While the islands of Bonaire and Little Cayman are justifiably famous for their underwater attractions, St. Croix is finally getting some love from the scuba sector, particularly for its shore and wall dives, which are considered among the best in the Caribbean. Along the northwestern coast, a massive reef runs from Hamms Bluff east toward Christiansted with coral spurs, sand chutes, and the island's most famous dive site The Wall (a coral shelf that plunges to depths of more than 3,000 feet offshore from Cane Bay). Cane Bay Dive Shop offers boat dives to popular sites along the Wall and beyond, such as Salt River Canyon (an underwater gorge that attracts hammerhead sharks), Butler Bay Wrecks (a collection of five sunken ships), and the Frederiksted Pier (a popular nighttime critter dive for elusive sea horses and frogfish).

Hotel Photo
Hiking on St. John
St. John
U.S. Virgin Islands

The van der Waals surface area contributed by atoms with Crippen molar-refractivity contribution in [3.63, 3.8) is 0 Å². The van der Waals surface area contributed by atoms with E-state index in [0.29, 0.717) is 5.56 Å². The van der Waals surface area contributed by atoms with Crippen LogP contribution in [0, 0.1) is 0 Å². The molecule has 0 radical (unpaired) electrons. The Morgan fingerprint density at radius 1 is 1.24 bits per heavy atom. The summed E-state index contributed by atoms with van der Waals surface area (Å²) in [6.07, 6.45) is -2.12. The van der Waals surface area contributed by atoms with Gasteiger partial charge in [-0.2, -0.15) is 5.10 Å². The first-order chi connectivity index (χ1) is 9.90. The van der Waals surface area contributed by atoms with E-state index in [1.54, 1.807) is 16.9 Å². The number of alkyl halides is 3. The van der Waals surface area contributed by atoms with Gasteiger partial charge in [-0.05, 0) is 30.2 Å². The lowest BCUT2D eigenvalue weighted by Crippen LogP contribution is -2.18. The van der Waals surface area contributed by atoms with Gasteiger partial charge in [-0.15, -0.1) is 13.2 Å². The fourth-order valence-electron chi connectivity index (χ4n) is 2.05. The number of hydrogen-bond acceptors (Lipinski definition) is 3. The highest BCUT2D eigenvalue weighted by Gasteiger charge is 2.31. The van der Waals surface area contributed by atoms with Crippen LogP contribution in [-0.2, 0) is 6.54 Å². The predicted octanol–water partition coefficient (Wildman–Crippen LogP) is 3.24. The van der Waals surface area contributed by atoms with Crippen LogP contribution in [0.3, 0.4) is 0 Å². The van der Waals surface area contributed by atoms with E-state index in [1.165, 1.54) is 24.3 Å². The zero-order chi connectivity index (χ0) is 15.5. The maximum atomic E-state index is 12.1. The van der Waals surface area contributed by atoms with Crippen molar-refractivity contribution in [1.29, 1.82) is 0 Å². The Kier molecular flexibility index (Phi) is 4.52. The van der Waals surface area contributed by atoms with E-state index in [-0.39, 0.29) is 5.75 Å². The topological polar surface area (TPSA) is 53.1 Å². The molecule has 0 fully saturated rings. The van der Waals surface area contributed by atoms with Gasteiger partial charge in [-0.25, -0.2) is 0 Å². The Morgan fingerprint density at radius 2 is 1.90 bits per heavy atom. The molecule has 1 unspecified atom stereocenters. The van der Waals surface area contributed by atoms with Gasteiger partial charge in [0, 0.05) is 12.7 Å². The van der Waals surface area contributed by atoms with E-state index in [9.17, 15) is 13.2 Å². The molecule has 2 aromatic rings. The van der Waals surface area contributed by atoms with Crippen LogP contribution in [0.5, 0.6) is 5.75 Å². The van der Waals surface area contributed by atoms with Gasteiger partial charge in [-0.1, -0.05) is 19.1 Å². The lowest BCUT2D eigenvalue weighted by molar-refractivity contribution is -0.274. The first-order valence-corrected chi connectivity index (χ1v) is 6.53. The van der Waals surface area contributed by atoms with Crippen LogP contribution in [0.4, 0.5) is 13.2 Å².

Tel: 340 776 6201
www.nps.gov/viis

There are more than 20 worthy trails within Virgin Islands National Park, all easily tackled in a half-day or less, but no serious eco-adventurer should miss the day hike to Reef Bay on St. John's southern coast. Ranger-led treks on this easy, 2.2-mile downhill trail take you past Danish-era plantation ruins, pre-Columbian petroglyphs, and an abandoned sugar mill before ending at the beach, where you can take a dip to cool off. Best of all, a boat zips you back to Cruz Bay so you don't have to climb back up the mountain. Reservations are essential; a five-mile jeep ride from the park visitor's center in Cruz Bay will bring you to the trailhead (340-776-6201, ext. 238, for schedules; $23).

For one of the best views in all of St. John, make the cactus-studded hike to Ram Head on the island's southeastern tip. Drive four miles south of Coral Bay along Route 107 and then follow the quarter-mile path to Salt Pond Bay. At the south end of the beach, you can pick up the 1.2-mile Ram Head Trail, which skirts a blue cobble beach before climbing a rugged, 200-foot-tall promontory for an incredible, 360-degree Caribbean panorama.

Low-impact hikers will appreciate the half-mile loop at north-shore Cinnamon Bay. The nature trail, including a boardwalk through the ruins of a colonial-era sugar estate, begins across the road from Cinnamon Bay Campground and is clearly marked with signs identifying animals and trees you'll spot along the way.